I’ve actually still not seen Battle of Five Armies (I was really ill when it came out, then my friend who I’ve always watched them with was even more ill, and then it wasn’t in cinemas anymore), just the trailers and that, but yeah. I still like the first two, but I do feel they could have been handled better. The acting’s still good though, I was worried about Martin Freeman as Bilbo, but it’s not nearly as bad as I feared. And everyone who could reprise roles from LotR did, which I also liked.

Americans have Chuck Norris jokes, the Aussies have Steve Irwin jokes, the Norwegians have Lars Monsen jokes, the elves have Glorfindel jokes. They vary slightly in how they’re focused, but they’re basically the same type of joke.

“Chuck Norris never wears steel toe boots, they make his roundhouse kicks softer”

“Steve Irwin once defeated Chuck Norris by smacking him in the face with a baby crocodile”

“Lars Monsen was once woken up by a bear that got into his tent and ate all his food. This really pissed Lars Monsen off, so he ate the bear”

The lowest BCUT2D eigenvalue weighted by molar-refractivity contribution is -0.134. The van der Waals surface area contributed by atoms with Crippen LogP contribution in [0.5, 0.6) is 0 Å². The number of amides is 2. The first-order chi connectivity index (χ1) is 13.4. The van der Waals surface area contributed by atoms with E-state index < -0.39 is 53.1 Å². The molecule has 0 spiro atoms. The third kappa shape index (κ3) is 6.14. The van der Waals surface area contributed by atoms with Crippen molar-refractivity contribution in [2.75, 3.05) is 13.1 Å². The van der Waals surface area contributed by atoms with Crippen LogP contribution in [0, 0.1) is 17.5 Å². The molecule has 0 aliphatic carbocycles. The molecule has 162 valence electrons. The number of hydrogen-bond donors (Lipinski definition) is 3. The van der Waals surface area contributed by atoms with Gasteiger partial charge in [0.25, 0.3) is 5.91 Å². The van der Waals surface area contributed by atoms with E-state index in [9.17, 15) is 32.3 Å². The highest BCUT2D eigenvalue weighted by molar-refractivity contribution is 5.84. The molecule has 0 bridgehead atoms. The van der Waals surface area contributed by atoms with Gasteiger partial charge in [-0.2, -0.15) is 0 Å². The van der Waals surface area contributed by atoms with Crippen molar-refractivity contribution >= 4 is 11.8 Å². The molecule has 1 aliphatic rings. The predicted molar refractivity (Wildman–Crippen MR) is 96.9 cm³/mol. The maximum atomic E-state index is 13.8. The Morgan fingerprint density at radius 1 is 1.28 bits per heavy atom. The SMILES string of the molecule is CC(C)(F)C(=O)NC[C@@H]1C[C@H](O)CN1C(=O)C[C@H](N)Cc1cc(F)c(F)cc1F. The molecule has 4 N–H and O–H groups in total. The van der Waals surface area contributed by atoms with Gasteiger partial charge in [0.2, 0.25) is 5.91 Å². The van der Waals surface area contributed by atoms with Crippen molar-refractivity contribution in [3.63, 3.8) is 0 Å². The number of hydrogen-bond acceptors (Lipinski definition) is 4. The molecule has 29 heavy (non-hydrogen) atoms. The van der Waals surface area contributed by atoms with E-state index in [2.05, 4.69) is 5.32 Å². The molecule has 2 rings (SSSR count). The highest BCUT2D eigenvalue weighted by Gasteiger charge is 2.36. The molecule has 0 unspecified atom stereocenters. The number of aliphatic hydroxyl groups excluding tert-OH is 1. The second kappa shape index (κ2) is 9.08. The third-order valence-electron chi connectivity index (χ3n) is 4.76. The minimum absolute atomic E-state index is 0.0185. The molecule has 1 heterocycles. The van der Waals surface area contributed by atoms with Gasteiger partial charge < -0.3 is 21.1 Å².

“Glorfindel is the only elf to have killed a balrog. He used three of his fancy hair clips and his hair still looked immaculate afterwards”

Well I forgot I queued this wHOOPS.

So…I hated The Hobbit movies with the fiery passion of a thousand suns. A big part of that is probably because discovering the LOTR movies was like a religious experience for me as a kid. It changed the way I view media and it was my first fandom. Im pretty sure LOTR was a big reason I was inspired to study film. And the flaws of the film have nothing to do with the actors (Although they reduced Richard Armitage to bland, moody, and beardy when I know he’s capable of more) The problems with the film are all the writing and directing.